WE LOVE NORVAL
Norval is an unincorporated community in the town of Halton Hills, Ontario, Canada. Situated on the Credit River, it is located approximately 55 km west of Toronto and is part of the Regional Municipality of Halton.
Norval is believed to take its name from the Scottish play Douglas by poet John Home.
Around 1820 James McNab and his family arrived; McNab was a United Empire Loyalist and had fought in the War of 1812. The family raised sheep and built a grist and a saw mill on the Credit River. Some of their wood was shipped to England for use as masts on naval ships. Flour mills also opened in this area; the largest one operated until 1930 when it was destroyed in a fire.
In 1836 the post office was established. Previously, the settlement had been called McNabsville and McNab's Mill. In 1838, the mills were sold to Peter Adamson. In 1851, the Guelph Plank Road passed through this area and by 1856 the Grand Trunk Railway had arrived. The latter was useful for shipping goods from this area.
In 1846, the settlement had a population of about 200 inhabitants, served by two churches, various tradesmen, a gristmill, an oatmeal mill, a distillery, two stores and a tavern.
Norval became a thriving village, complete with a broom factory, ashery, bakery, woollen and flax mills, carriage works, a blacksmith and harness shops, brass foundry, general stores, several hotels, a Mechanics' Institute and an Orange Lodge. It was a main stop on the stagecoach ride from Guelph to Toronto.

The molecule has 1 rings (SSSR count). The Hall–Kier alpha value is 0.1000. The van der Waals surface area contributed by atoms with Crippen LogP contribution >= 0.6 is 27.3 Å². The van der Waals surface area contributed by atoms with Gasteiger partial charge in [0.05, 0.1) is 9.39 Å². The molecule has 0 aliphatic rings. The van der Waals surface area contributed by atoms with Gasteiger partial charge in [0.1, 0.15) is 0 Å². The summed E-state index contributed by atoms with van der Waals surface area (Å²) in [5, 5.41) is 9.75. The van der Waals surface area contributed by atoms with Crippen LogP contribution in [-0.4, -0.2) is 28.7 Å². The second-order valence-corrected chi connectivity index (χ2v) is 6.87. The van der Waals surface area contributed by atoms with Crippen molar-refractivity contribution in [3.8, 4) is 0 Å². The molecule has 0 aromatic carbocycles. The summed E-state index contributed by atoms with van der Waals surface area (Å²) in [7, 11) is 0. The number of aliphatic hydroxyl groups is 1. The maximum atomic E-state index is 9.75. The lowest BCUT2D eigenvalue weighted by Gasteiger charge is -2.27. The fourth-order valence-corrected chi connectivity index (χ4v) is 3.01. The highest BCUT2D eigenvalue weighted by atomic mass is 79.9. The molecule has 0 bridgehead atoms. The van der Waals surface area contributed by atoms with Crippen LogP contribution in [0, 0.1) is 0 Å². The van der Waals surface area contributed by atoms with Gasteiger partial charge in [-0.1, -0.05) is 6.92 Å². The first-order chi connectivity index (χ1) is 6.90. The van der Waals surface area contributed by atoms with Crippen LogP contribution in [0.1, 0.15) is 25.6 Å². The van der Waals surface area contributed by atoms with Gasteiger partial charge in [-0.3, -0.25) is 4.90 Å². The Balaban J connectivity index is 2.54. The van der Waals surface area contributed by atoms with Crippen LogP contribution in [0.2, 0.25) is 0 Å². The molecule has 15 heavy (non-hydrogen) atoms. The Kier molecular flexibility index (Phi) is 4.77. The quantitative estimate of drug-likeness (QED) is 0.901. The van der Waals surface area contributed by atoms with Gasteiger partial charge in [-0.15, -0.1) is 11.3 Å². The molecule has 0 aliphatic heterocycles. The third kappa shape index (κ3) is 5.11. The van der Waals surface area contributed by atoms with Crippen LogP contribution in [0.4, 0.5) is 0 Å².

Upper Canada College's Norval Outdoor School is located at 10444 Winston Churchill Boulevard. Acquired in 1913, it was established in the property after 1935.
Author Lucy Maud Montgomery, who wrote the Anne of Green Gables series, lived in Norval from 1926 to 1935. In her journal, Montgomery expressed her appreciation for the village’s natural beauty, and declared, “I love Norval as I have never loved any place save Cavendish [Prince Edward Island]. It is as if I had known it all my life".
In 1954 the grist mill was destroyed by Hurricane Hazel. In 1972 the remaining structures were removed to expand Highway 7. Many historic buildings still stand in Norval.
From Wikipedia, the free encyclopedia